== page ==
5. She now gets most of her nutrition from actual food, and only some of it from non-toxic items like erasers and moldable dough.
  6. She can pick out her own clothes and get dressed by  herself. Not that she wants to, or that she does it regularly, but she has the ability.
  7. She sat still for an entire dental visit and even allowed them to polish her teeth – HUGE! I remember a therapist working with her as an infant, trying to teach me how to desensitize her mouth so she could feed from a bottle and avoid a feeding tube.
  8. She is usually the one with the doctor’s appointments, scrapes and boo-boos but the other day when her brother got hurt at school she went to the office with him, sat next to him and held his hand.

I’m A Mom And I’m Pissed Off…(About Child Safety)

I’m a mom and I’m pissed off. Not a bit concerned. Not even angry. I’m pissed off as in, ‘I have a flame thrower and I’m not afraid to use it’ pissed off. Why? Because child safety is about as big a mom issue as you can get, and yet children keep drowning and no one is talking about it. We all know ‘stop, drop and roll’, but did you know that drowning kills more children in the U.S. every year than fire and gun accidents combined? If that didn’t get your attention, how about drowning kills as many 1-4 year olds as fire, transportation accidents and accidental suffocation/strangulation combined. When it comes to how to keep children safe, if we don’t start talking about water safety, we simply aren’t keeping our children safe.

It will take you two minutes to read this blog. It only takes two minutes to drown, two inches of water to drown, and in that time two children will drown, because one child drowns every minute. IF we had accurate statistics (and don’t get me started on that), I could state without qualifiers that drowning is as big a killer of children as malaria, one of the ‘top three’ killers according to the World Health Organization (WHO). But noooo, 59% of WHO members don’t even report drowning deaths. As a mom, can you imagine your child’s life being considered so insignificant that it doesn’t even count? That pisses me off.

Don’t worry though, I have enough statistics to (hopefully) make you as pissed off as I am.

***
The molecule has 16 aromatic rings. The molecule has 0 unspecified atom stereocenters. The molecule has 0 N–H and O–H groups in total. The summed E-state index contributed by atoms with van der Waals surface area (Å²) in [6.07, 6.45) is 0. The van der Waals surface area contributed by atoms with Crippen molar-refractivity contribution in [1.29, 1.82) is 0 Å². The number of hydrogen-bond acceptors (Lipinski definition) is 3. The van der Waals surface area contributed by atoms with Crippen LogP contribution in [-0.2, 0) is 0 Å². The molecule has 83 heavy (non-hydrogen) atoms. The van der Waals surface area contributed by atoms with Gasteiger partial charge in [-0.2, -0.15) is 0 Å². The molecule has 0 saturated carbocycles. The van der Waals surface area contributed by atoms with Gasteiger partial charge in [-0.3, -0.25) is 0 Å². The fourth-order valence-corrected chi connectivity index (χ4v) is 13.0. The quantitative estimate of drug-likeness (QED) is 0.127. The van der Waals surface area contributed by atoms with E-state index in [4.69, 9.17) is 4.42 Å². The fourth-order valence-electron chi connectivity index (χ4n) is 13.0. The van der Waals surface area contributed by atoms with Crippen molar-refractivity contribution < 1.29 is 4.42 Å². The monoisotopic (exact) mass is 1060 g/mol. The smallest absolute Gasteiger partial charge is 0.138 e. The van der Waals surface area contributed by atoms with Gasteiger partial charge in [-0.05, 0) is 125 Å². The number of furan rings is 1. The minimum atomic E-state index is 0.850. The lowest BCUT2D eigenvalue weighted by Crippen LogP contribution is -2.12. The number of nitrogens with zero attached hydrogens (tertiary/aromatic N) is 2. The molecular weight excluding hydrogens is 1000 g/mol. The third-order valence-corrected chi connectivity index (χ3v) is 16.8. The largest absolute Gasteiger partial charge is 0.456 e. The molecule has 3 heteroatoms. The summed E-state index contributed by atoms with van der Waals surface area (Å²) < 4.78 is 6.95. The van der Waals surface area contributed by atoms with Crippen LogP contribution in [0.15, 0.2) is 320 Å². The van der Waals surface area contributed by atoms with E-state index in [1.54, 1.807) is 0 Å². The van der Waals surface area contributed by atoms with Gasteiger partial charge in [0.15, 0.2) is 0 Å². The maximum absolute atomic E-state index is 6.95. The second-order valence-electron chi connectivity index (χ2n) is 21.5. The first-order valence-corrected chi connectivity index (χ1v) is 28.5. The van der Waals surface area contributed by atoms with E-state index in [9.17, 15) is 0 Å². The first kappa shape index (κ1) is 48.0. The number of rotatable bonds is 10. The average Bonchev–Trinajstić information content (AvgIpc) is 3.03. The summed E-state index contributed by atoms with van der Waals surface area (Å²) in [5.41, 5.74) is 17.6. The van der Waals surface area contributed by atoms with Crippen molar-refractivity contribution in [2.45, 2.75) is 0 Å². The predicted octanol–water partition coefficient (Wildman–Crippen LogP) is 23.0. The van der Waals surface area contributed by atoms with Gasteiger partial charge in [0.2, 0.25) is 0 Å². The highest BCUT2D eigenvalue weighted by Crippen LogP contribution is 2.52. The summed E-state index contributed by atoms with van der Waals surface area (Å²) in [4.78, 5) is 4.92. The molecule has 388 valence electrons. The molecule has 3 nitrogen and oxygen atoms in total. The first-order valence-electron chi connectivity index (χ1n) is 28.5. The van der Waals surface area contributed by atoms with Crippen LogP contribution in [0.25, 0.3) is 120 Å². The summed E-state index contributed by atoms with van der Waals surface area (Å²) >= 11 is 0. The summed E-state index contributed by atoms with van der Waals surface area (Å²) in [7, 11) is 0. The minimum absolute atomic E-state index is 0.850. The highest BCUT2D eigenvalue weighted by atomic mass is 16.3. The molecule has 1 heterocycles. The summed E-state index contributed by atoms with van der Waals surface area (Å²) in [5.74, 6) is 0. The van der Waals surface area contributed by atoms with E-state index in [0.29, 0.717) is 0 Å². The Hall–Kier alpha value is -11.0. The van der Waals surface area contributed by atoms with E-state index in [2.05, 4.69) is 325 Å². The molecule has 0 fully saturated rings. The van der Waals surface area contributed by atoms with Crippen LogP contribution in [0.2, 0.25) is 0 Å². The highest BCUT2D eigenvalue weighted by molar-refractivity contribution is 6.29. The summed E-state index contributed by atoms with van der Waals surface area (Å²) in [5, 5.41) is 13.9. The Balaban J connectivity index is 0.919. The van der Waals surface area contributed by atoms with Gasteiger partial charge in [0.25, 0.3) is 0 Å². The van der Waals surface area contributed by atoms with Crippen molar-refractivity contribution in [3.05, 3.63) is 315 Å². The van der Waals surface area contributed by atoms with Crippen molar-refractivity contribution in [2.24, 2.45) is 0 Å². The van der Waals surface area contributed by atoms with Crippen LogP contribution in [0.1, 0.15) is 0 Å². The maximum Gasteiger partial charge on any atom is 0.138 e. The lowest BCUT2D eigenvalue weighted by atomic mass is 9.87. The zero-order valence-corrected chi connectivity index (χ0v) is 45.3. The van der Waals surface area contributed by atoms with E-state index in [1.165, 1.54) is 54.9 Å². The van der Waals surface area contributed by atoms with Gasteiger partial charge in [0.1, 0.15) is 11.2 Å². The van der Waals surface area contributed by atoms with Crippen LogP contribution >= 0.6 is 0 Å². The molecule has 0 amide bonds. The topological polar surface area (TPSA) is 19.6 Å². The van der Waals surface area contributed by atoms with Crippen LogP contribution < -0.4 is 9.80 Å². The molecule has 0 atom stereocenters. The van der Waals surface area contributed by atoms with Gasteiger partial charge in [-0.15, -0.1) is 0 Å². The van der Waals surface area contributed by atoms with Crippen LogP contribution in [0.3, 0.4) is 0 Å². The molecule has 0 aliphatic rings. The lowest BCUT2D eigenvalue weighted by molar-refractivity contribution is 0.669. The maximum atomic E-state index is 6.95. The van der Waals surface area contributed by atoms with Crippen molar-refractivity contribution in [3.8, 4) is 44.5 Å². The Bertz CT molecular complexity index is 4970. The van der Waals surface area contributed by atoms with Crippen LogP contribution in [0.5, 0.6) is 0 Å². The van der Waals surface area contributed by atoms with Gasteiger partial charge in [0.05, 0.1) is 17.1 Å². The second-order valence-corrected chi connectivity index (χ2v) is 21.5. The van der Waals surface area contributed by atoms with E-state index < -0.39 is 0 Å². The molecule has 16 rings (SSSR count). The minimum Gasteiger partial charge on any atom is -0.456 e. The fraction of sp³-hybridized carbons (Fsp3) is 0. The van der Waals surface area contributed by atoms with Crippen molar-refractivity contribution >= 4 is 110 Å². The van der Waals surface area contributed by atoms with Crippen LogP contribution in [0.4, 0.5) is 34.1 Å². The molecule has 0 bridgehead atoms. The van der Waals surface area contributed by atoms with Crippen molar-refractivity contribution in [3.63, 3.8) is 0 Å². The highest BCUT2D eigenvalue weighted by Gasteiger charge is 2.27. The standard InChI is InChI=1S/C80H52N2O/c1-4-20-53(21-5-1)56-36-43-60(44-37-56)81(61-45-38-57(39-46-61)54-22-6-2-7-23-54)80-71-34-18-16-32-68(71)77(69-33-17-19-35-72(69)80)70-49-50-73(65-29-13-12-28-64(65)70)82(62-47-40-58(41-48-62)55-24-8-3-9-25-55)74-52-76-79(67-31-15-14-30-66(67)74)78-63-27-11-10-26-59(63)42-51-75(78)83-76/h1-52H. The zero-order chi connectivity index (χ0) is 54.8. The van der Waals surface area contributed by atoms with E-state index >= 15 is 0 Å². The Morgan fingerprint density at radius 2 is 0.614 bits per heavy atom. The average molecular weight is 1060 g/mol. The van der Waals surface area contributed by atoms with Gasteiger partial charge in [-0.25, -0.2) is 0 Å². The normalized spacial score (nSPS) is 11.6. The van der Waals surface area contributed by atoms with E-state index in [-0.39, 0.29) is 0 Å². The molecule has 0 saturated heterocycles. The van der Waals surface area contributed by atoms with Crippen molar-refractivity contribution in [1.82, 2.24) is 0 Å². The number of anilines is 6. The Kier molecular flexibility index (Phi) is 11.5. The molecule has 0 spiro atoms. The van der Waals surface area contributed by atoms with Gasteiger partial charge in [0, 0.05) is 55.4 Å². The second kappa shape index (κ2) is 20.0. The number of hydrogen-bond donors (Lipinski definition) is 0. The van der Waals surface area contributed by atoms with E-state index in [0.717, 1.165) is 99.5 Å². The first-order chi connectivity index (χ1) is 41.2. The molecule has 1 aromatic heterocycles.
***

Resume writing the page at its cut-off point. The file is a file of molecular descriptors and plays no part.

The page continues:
• Children under 5 have the highest drowning mortality rates worldwide *
  • Drowning is responsible for killing more children ages 1-4 in the U.S. than any other cause except birth defects. Two is the most dangerous year.
  • For every child that drowns in the U.S., another five almost drown and more than 50% of those children require further care. Permanent brain damage starts to occur within one minute.

Drowning is the second leading cause of accidental death for children ages 1-14 in virtually every high-income country, but it is truly a global epidemic and a global mom issue.

  • 96% of drowning deaths occur in low and middle-income countries.
  • Most children drown before age 4. 2 is the most dangerous year.
  • In Asia, where 2/3 of the world’s children live, drowning is responsible for almost one out of every five deaths from all causes for children ages 1-18.

As for the total number of children who drown every year? Officially it’s around 409,000, but we know that 59% of WHO countries don’t capture drowning deaths, so most experts estimate the number is at least double or triple that.

The great news? Drowning is preventable.

So what can you do?

First and foremost, teach your child about water safety. The American Academy of Pediatrics encourages parents to begin swimming lessons for kids as young as one. But don’t just stop at swim lessons, talk to them about water safety at all ages. Make it positive, repetitive and age-appropriate. You don’t want to scare them, you want to teach them, just like you teach your children to wash their hands and cross the street safely. SafeKids has some great advice.

Second, make your environment safe. The CDC has some great tips.

Third, get pissed off. Let’s make this a mom issue, because keeping children safe is what we do. If I’ve convinced you, just drop me a note at rebecca@rebeccawearrobinson.com or leave a comment. Let’s start talking about it.

Here’s some of the sites where I got my stats if you want to read more: CDC SwimSafe.org and WHO Fact Sheet

* (except in Canada and New Zealand where it’s adult males)

Make Your Home Healthy for Winter

With all the time spent inside during the winter, it pays to make your home a healthy sanctuary. All it takes is a handful of small changes to help protect yourself and your family against viruses and toxins, as well as boost immunity and well-being, says Dr. Frank Lipman, director of the Eleven-Eleven Wellness Center in New York City. Here’s how: